We can turn to these holy men and women who embodied virtuous citizenship when things got difficult
The past year has been one of the most divisive political seasons in recent history and as Election Day nears, odds are likely it won’t get any better.
For many, November 8 is the most dreaded day this year and with the choice of candidates on the ballot there is even a movement to “vote nobody for president.”
Whatever our views are regarding the upcoming election, as Catholics we are obligated to participate in politics in one form or another. The USCCB explains in their latest document, Forming Consciences For Faithful Citizenship, that we cannot morally neglect our duties to our country:
“In the Catholic Tradition, responsible citizenship is a virtue, and participation in political life is a moral obligation. ‘People in every nation enhance the social dimension of their lives by acting as committed and responsible citizens.’ The obligation to participate in political life is rooted in our baptismal commitment to follow Jesus Christ and to bear Christian witness in all we do. As the Catechism of the Catholic Church reminds us, ‘It is necessary that all participate, each according to his position and role, in promoting the common good. This obligation is inherent in the dignity of the human person…As far as possible citizens should take an active part in public life.’”
However, the obligation to participate in politics does not tell us exactly what we should do in a politically turbulent environment. What are we to do when the common good of all is not upheld and national politics have turned into a chess game, where political parties are more interested in “winning” elections than serving the people they represent?
Thankfully, we can turn to the saints for inspiration and see what holy men and women have done during periods of history when the government was not serving the people. Here are three such examples, whose witness can shed some light on what we are to do during the next few months (and years) ahead.
Venerable Félix Varela y Morales
Born in Havana, Cuba in 1788, Morales grew up in Saint Augustine, Florida and returned to Cuba to become a priest. He declined a military career, saying, “I want to be a soldier of Christ. My purpose is not to kill men, but to save souls.” After teaching at the seminary for several years, he was chosen to represent Cuba in the General Courts in Spain. During his time there, he was active in a Foreign Affairs committee and introduced projects to give independence to Cuba, Puerto Rico, the Philippines and other territories under the Spanish crown.
Morales also advocated for the abolition of slavery, writing, “Constitutional Liberty and equality are synonyms and these words repel slavery and Inequality of rights.” After the French invasion of Spain in 1823, his political views were under scrutiny and the new government sentenced him to death. He fled the country before being arrested and eventually settled in New York City. While there, he continued his political activism by publishing articles about human rights, alcoholism and religious tolerance. Morales was chosen as the Vicar General of the Diocese of New York and was a theological advisor to the “Baltimore Catechism.” He worked especially for the many immigrants and poor of the city. Due to health issues, he retired to Saint Augustine, Florida and died there five years after arriving.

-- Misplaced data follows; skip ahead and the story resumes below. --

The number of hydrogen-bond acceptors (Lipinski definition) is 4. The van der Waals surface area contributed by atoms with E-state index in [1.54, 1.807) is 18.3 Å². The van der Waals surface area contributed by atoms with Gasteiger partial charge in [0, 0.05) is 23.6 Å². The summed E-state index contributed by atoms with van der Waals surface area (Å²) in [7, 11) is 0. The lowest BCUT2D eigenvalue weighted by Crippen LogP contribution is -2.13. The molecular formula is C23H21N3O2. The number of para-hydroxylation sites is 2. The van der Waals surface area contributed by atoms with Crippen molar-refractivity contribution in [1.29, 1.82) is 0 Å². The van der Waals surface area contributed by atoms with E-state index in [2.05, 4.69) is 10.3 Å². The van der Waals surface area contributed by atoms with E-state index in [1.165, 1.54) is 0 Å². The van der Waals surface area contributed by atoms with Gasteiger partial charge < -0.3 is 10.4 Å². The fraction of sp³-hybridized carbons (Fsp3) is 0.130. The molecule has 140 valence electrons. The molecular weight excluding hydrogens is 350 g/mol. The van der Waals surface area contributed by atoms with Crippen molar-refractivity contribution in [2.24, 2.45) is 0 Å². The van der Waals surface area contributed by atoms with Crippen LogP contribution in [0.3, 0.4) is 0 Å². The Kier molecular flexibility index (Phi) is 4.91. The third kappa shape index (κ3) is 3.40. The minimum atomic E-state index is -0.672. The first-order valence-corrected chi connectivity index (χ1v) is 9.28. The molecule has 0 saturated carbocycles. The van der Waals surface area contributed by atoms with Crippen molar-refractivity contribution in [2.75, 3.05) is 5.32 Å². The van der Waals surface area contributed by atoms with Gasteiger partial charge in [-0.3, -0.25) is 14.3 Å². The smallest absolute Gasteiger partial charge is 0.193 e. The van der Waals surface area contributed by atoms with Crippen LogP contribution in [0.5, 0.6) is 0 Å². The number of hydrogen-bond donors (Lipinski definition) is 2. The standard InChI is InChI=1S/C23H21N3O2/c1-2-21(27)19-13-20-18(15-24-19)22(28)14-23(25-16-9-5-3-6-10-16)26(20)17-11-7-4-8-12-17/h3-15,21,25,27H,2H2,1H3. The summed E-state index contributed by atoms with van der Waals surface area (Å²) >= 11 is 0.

Saint Catherine of Siena
Refusing the life of marriage that her parents desired, Catherine decided to live a religious life outside of the convent, becoming a Dominican tertiary and living at home with her family. She worked zealously for the poor and in particular helped those suffering from the plague. Catherine was well-known and respected in Siena and her reputation as a wise councilor gained her attention from Church leaders and politicians in Italy and beyond.
She began to travel throughout Italy, advocating for clergy reform and helping to resolve political disputes. One such situation occurred when the people of Florence and Perugia were conspiring with other cities against the Holy See. Her peace-making abilities were so well respected that politicians begged her to go to Avignon and speak with the pope (the papacy at this time was located in France). She did so, but was later thwarted by ambassadors when returning to Italy.
After being unsuccessful in this regard, Catherine sought to get to the heart of the issue and had an extensive correspondence with the pope, imploring him to return to Rome. Her influence may have had an impact, as Gregory XI returned the papacy to Rome after 68 years of being in France.
As a laywoman, Catherine of Siena had amazing influence with Church leaders and politicians, working for peace and helping to bring reform at home and abroad.
Saint Thomas More
Secretary and advisor to King Henry VIII, More was a trusted politician, gaining a reputation as an honest and effective statesman in serving the King. After Cardinal Thomas Wolsey refused to negotiate the annulment of Henry’s marriage to Catherine of Aragorn, Wolsey was stripped of his position and More succeeded him as the King’s chief advisor.
It did not take long, however, for Henry VIII to realize that More also did not support his actions. More refused to sign a letter asking Pope Clement VII to annul the King’s marriage and openly resisted the King’s desire to be referred to as “Supreme Head” of the Church of England. In his capacity he tried to remain faithful to the King, but was unwilling to compromise his Catholic faith. With the increased pressure from fellow politicians, More asked to be relieved of his duties and soon after he was put on trial for treason. He was found guilty and beheaded. Before his death he is famous for saying, “I die the king’s good servant, but God’s first.”